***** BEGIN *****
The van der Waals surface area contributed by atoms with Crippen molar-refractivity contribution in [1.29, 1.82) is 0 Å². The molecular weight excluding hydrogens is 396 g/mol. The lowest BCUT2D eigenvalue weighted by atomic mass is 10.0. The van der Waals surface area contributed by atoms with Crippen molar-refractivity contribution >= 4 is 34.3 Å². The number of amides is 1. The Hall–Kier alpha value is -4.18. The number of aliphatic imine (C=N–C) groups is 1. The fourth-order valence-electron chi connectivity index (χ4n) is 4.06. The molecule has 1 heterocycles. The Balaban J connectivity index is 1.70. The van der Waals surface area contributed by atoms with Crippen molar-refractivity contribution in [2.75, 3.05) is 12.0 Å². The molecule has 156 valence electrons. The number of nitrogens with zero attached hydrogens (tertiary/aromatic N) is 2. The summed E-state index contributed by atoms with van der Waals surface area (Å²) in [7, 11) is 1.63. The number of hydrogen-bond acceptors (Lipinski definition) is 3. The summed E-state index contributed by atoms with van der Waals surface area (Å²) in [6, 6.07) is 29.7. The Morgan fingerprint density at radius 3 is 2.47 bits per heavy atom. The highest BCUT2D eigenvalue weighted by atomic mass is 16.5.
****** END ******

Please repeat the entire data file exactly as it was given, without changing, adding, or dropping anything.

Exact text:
The van der Waals surface area contributed by atoms with Crippen molar-refractivity contribution in [1.29, 1.82) is 0 Å². The molecular weight excluding hydrogens is 396 g/mol. The lowest BCUT2D eigenvalue weighted by atomic mass is 10.0. The van der Waals surface area contributed by atoms with Crippen molar-refractivity contribution >= 4 is 34.3 Å². The number of amides is 1. The Hall–Kier alpha value is -4.18. The number of aliphatic imine (C=N–C) groups is 1. The fourth-order valence-electron chi connectivity index (χ4n) is 4.06. The molecule has 1 heterocycles. The Balaban J connectivity index is 1.70. The van der Waals surface area contributed by atoms with Crippen molar-refractivity contribution in [2.75, 3.05) is 12.0 Å². The molecule has 156 valence electrons. The number of nitrogens with zero attached hydrogens (tertiary/aromatic N) is 2. The summed E-state index contributed by atoms with van der Waals surface area (Å²) in [7, 11) is 1.63. The number of hydrogen-bond acceptors (Lipinski definition) is 3. The summed E-state index contributed by atoms with van der Waals surface area (Å²) in [6, 6.07) is 29.7. The Morgan fingerprint density at radius 3 is 2.47 bits per heavy atom. The highest BCUT2D eigenvalue weighted by atomic mass is 16.5.